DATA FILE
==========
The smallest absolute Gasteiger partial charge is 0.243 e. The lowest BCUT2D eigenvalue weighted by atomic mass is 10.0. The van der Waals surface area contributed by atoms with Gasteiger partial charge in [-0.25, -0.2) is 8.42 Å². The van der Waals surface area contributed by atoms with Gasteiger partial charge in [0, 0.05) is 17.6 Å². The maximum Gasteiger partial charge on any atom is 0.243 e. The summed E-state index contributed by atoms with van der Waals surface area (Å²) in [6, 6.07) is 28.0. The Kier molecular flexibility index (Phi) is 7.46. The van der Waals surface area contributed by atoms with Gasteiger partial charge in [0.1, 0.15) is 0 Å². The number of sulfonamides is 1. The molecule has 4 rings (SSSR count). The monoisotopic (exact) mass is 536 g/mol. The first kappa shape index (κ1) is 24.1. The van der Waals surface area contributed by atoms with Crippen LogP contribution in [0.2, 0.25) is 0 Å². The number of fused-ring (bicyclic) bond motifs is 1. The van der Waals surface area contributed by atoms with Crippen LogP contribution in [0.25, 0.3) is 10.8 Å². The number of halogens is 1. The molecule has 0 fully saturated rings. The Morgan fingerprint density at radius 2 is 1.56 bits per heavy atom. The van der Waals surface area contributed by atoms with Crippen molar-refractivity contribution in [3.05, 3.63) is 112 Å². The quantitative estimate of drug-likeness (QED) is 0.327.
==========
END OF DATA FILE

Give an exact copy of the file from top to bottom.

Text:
The smallest absolute Gasteiger partial charge is 0.243 e. The lowest BCUT2D eigenvalue weighted by atomic mass is 10.0. The van der Waals surface area contributed by atoms with Gasteiger partial charge in [-0.25, -0.2) is 8.42 Å². The van der Waals surface area contributed by atoms with Gasteiger partial charge in [0, 0.05) is 17.6 Å². The maximum Gasteiger partial charge on any atom is 0.243 e. The summed E-state index contributed by atoms with van der Waals surface area (Å²) in [6, 6.07) is 28.0. The Kier molecular flexibility index (Phi) is 7.46. The van der Waals surface area contributed by atoms with Gasteiger partial charge in [0.1, 0.15) is 0 Å². The number of sulfonamides is 1. The molecule has 4 rings (SSSR count). The monoisotopic (exact) mass is 536 g/mol. The first kappa shape index (κ1) is 24.1. The van der Waals surface area contributed by atoms with Crippen LogP contribution in [0.2, 0.25) is 0 Å². The number of fused-ring (bicyclic) bond motifs is 1. The van der Waals surface area contributed by atoms with Crippen LogP contribution in [0.25, 0.3) is 10.8 Å². The number of halogens is 1. The molecule has 0 fully saturated rings. The Morgan fingerprint density at radius 2 is 1.56 bits per heavy atom. The van der Waals surface area contributed by atoms with Crippen molar-refractivity contribution in [3.05, 3.63) is 112 Å². The quantitative estimate of drug-likeness (QED) is 0.327.